Enslaved - _Ruun_
by: T. DePalma (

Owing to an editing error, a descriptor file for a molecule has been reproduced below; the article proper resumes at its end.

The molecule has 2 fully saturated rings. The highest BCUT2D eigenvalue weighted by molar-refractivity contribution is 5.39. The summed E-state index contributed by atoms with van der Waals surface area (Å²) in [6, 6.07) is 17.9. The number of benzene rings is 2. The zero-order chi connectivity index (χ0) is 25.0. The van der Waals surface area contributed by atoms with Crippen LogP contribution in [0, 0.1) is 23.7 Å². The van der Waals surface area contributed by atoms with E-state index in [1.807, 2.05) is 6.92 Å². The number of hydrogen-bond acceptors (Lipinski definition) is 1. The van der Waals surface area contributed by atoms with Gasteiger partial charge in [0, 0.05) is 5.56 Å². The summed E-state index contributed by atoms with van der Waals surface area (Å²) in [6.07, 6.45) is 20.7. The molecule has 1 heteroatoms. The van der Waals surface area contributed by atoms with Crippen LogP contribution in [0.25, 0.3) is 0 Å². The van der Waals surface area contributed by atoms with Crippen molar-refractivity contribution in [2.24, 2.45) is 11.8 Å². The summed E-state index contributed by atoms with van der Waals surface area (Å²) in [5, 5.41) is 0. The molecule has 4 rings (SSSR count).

When reinventing themselves as psychedelic heathens in the later half of their career, Enslaved continued their familiar explorations of Norse heritage within the aesthetics of Sixties and Seventies proto-metal (the first heir of its symbolism), blending technical prog-rock with touches of folk melody and black metal ferality, elegantly looping through each other like an Urnes carving. For all that's been made of the band's "weirdness" since _Monumension_, I've generally found their music too deliberate to be truly weird, with exceptional coherence in finding common ground among their influences. However, in _Ruun_ these ideas wither into more obvious and uncomplicated sound-bites, underlined by the usual nostalgic ornaments --some inconsequential, others a protruding vice.The rock element is exploded without pretense as _Ruun_ announces itself through the urgent climb and pounding guitar rhythm of "Entroper" (the very antithesis of _Isa_'s "Lunar Force"). Scratchy staccato breakdowns and bouncing metal riffs usher in Grutle Kjellson's vocal grit, and then return to the main riff as a chorus sung in refulgent delivery. It's also the first time the bass guitar is made as prominent on any Enslaved record. There is an immediate sense of liberation through such simplicity; an uplifting verve that seems both alien and infectious, and much of the album continues with this sentiment: charting quasi-epic moods that are technically stainless in execution, but retrograde and dispensable after their initial strength and novelty gives birth to no deeper channel than complacent reverence for Hammond organs, bluesy guitar solos and touches of Opethian soft-rock.Lyrically, the band has referred to this album as portraying a conflict of chaotic versus constructive forces (represented on both sides by the Norse Gods), and musically this is what every Enslaved record eventually adds up to, though in the past done with more passion and flair. For _Ruun_ that synopsis is a sad metaphor for the uncertainty and outright submission towards elements that work to divest the group of authenticity. Indeed, most of the album's relevance is in imitation alone (including flirts with tired metalcore angst on "Tides of Chaos") artistically shattered between these and obligatory black metal cliché ("Fusion of Sense and Earth") or play like cast-offs from less inconsistent records ("Api-Vat", "Heir to the Cosmic Seed") and feel no less uninspired -- the lone exception being "Essence", which Metal Maniacs had the prescience to remark as a "soon-to-be-classic", where subtle throwbacks work to create an atmosphere wholly befitting its title. If only this represented something more than the best of the worst.
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